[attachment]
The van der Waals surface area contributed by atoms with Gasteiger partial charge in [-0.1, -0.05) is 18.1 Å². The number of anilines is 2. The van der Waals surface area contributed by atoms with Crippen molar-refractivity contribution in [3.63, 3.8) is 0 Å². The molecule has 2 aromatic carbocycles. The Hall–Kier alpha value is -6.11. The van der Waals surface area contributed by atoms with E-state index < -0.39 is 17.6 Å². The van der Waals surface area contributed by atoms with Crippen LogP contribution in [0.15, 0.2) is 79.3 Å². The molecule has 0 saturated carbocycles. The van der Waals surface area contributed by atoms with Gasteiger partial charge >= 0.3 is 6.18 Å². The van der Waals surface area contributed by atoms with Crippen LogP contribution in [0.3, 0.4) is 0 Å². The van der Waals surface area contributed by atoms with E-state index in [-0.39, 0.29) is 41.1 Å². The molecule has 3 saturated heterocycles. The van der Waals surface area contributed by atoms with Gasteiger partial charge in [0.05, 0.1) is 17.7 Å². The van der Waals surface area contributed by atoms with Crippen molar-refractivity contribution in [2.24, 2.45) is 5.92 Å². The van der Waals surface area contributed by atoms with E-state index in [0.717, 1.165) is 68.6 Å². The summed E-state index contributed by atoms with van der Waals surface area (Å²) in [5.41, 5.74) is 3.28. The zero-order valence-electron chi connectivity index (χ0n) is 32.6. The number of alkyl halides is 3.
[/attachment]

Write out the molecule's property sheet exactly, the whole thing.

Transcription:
The van der Waals surface area contributed by atoms with Gasteiger partial charge in [-0.1, -0.05) is 18.1 Å². The number of anilines is 2. The van der Waals surface area contributed by atoms with Crippen molar-refractivity contribution in [3.63, 3.8) is 0 Å². The molecule has 2 aromatic carbocycles. The Hall–Kier alpha value is -6.11. The van der Waals surface area contributed by atoms with E-state index < -0.39 is 17.6 Å². The van der Waals surface area contributed by atoms with Crippen LogP contribution in [0.15, 0.2) is 79.3 Å². The molecule has 0 saturated carbocycles. The van der Waals surface area contributed by atoms with Gasteiger partial charge >= 0.3 is 6.18 Å². The van der Waals surface area contributed by atoms with Crippen LogP contribution in [0.3, 0.4) is 0 Å². The van der Waals surface area contributed by atoms with E-state index in [-0.39, 0.29) is 41.1 Å². The molecule has 3 saturated heterocycles. The van der Waals surface area contributed by atoms with Gasteiger partial charge in [0.05, 0.1) is 17.7 Å². The van der Waals surface area contributed by atoms with Crippen molar-refractivity contribution in [2.24, 2.45) is 5.92 Å². The van der Waals surface area contributed by atoms with E-state index in [0.717, 1.165) is 68.6 Å². The summed E-state index contributed by atoms with van der Waals surface area (Å²) in [5.41, 5.74) is 3.28. The zero-order valence-electron chi connectivity index (χ0n) is 32.6. The number of alkyl halides is 3.